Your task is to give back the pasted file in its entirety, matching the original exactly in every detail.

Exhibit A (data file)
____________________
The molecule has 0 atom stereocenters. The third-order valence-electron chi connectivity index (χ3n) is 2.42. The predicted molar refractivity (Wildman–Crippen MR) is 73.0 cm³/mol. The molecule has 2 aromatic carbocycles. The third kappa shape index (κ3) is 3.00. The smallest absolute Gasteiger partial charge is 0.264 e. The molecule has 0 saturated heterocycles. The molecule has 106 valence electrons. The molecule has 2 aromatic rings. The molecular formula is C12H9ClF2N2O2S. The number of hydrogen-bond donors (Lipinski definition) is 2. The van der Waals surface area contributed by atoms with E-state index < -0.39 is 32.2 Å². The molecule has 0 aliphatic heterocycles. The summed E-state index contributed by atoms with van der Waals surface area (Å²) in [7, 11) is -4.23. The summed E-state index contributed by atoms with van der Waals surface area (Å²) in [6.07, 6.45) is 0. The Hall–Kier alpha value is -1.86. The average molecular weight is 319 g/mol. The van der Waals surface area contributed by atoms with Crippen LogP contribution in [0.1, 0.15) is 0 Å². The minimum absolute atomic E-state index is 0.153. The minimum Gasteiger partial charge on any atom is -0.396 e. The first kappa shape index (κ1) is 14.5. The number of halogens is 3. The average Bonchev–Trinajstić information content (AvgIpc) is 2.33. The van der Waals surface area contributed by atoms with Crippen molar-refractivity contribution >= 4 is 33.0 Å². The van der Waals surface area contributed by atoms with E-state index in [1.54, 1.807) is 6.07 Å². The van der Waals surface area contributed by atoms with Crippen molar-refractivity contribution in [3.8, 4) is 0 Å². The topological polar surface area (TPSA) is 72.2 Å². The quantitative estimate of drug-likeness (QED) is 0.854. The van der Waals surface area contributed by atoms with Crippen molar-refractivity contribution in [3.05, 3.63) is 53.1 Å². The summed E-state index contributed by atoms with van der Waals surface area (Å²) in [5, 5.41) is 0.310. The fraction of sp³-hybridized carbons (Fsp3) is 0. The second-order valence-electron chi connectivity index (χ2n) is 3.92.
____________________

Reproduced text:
The molecule has 0 atom stereocenters. The third-order valence-electron chi connectivity index (χ3n) is 2.42. The predicted molar refractivity (Wildman–Crippen MR) is 73.0 cm³/mol. The molecule has 2 aromatic carbocycles. The third kappa shape index (κ3) is 3.00. The smallest absolute Gasteiger partial charge is 0.264 e. The molecule has 0 saturated heterocycles. The molecule has 106 valence electrons. The molecule has 2 aromatic rings. The molecular formula is C12H9ClF2N2O2S. The number of hydrogen-bond donors (Lipinski definition) is 2. The van der Waals surface area contributed by atoms with E-state index < -0.39 is 32.2 Å². The molecule has 0 aliphatic heterocycles. The summed E-state index contributed by atoms with van der Waals surface area (Å²) in [7, 11) is -4.23. The summed E-state index contributed by atoms with van der Waals surface area (Å²) in [6.07, 6.45) is 0. The Hall–Kier alpha value is -1.86. The average molecular weight is 319 g/mol. The van der Waals surface area contributed by atoms with Crippen LogP contribution in [0.1, 0.15) is 0 Å². The minimum absolute atomic E-state index is 0.153. The minimum Gasteiger partial charge on any atom is -0.396 e. The first kappa shape index (κ1) is 14.5. The number of halogens is 3. The average Bonchev–Trinajstić information content (AvgIpc) is 2.33. The van der Waals surface area contributed by atoms with Crippen molar-refractivity contribution >= 4 is 33.0 Å². The van der Waals surface area contributed by atoms with E-state index in [1.54, 1.807) is 6.07 Å². The van der Waals surface area contributed by atoms with Crippen molar-refractivity contribution in [3.8, 4) is 0 Å². The topological polar surface area (TPSA) is 72.2 Å². The quantitative estimate of drug-likeness (QED) is 0.854. The van der Waals surface area contributed by atoms with Crippen molar-refractivity contribution in [3.05, 3.63) is 53.1 Å². The summed E-state index contributed by atoms with van der Waals surface area (Å²) in [5, 5.41) is 0.310. The fraction of sp³-hybridized carbons (Fsp3) is 0. The second-order valence-electron chi connectivity index (χ2n) is 3.92.